When the song ends, a man shouts, “I’m the big dog ‘round here, and I’m already eating!” He is wearing a filthy orange T-shirt that says Partner’s Pizzeria on the back. A greasy cardboard box of pizza is open on the table before him.

“O.K., big dog,” Wharton says to this guy.

He plays a few more songs for this crowd which is receptive, to say the least. In fact, the energy and volume of Sauce Boss’ music soon has everyone quite riled up. One woman is shaking her hands with an (imaginary) pair of maracas. Another guy is loudly humming along with a tuneless back-up vocal. Some people bang on their thighs, and jiggle their feet; others toss back their heads and shout. There is a lot of heckling.

“Man? You only playing two drums?” one man hollers out to Justin Headley, the percussionist. “I got me a drum set with some thirty drums in it!”

“That sho be a raggedy-ass lookin’ guitar you got there,” someone yells, pointing an accusing finger at Wharton’s battered black Fender. (“You sho ‘nuf right there!” Wharton agrees.)

No sooner does each song end, than one woman hollers out the same question, again and again: “When you gonna start cookin’?”

Wharton appears unfazed by this commotion. “I gotta tell y’all … I like to eat! My idea of a good time is a big ‘ole bowl of gumbo, and a big ‘ole plate of biscuits, each of ‘em with a fat slice’a butter on ‘em, and drippin’ with Tupelo honey. Sound good, don’t it?”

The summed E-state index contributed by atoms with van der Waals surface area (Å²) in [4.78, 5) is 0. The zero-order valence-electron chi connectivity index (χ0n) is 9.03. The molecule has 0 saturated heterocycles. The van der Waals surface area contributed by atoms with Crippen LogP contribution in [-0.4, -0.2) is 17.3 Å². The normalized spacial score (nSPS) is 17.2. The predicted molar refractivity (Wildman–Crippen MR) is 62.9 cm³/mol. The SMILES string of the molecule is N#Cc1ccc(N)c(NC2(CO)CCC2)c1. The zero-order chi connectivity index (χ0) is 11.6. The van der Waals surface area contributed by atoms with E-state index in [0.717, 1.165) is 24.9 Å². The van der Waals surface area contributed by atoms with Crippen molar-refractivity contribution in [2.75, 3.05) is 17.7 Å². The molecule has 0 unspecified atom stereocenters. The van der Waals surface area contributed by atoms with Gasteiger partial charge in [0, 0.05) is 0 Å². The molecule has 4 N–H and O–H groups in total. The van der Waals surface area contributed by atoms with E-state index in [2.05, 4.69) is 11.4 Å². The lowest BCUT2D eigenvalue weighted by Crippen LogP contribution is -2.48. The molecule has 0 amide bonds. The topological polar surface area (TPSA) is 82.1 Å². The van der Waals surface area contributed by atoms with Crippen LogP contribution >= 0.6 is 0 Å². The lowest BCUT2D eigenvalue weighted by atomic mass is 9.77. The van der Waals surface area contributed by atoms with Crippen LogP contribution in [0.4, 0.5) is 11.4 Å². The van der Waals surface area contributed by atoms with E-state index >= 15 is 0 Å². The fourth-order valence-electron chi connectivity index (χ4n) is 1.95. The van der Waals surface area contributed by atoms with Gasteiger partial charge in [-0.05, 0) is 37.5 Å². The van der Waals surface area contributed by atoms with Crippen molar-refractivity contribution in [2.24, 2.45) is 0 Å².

I notice how deft Wharton is at code shifting. His audience in Greenwich Village the other night was primarily young, affluent and Caucasian, which caused him to use certain words and make certain jokes. Here in Buffalo, the crowd is older, poorer, and almost completely African-American. It’s subtle, but Wharton’s diction has become lazier for this crowd; consonants are hit softer, or disappear altogether. And, truth be told, sometimes Wharton’s patter becomes impressionistic, if not downright weird.

After he dumps an entire bottle of Liquid Summer hot sauce into the pot, he says, “We’s a gonna let it simmer down now into the primordial ooze that squishes between the toes of your taste buds.”

People are mesmerized by the gumbo’s progress. Different men and women, sometimes in groups, keep getting up and streaming forward in the middle of one of Wharton’s songs, to stare down into the bubbling fluid. In Greenwich Village, Wharton had to jump off the stage to interact with the crowd; here, the audience is joining him.

When it comes time to pray before the meal, Wharton does so in his own inimitable style.

“Can I get an ‘Amen?’” he yells. Unhappy with the tepid response, he again shouts “Is that all you got? Can I get an ‘Amen?’”

This time, just about everyone, myself included, shouts ‘AMEN!’”

“Well, thank you, Jesus, and thank you, Leo Fender!” Wharton cries, thereby equating the son of God with Clarence Leonidas “Leo” Fender, the son of orange grove owners in Anaheim, California, who in 1950 invented the first mass-produced electric guitar.